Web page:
I've worked on a number of different embedded systems. They have all used typedefs (or #defines) for types such as UINT32.
This is a good technique as it drives home the size of the type to the programmer and makes you more conscious of chances for overflow etc.
But on some systems you know that the compiler and processor won't change for the life of the project.
So what should influence your decision to create and enforce project-specific types?
EDIT I think I managed to lose the gist of my question, and maybe it's really two.
With embedded programming you may need types of specific size for interfaces and also to cope with restricted resources such as RAM. This can't be avoided, but you can choose to use the basic types from the compiler.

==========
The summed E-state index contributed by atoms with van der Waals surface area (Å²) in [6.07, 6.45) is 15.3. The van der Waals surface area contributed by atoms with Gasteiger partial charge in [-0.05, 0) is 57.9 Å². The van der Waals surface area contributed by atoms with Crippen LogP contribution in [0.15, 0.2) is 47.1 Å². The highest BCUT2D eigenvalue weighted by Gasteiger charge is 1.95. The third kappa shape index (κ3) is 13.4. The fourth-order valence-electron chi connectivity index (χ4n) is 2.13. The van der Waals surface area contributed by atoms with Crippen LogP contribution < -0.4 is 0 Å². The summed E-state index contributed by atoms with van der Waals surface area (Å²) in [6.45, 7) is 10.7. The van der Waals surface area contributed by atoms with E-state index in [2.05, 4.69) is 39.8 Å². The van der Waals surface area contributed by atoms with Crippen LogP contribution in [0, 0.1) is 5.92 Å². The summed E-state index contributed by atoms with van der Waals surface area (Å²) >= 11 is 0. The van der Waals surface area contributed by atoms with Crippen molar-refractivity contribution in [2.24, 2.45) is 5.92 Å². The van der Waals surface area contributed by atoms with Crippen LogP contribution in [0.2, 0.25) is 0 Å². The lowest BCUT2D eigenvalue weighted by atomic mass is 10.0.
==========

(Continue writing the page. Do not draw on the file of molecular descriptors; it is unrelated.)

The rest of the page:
For everything else the types have less importance.
You need to be careful not to cause overflow and may need to watch out for register and stack usage. Which may lead you to UINT16, UCHAR. Using types such as UCHAR can add compiler 'fluff' however. Because registers are typically larger, some compilers may add code to force the result into the type.
ADD REG,1 AND REG, 0xFFwhich is unecessary.
So I think my question should have been :-
given the constraints of embedded software what is the best policy to set for a project which will have many people working on it - not all of whom will be of the same level of experience.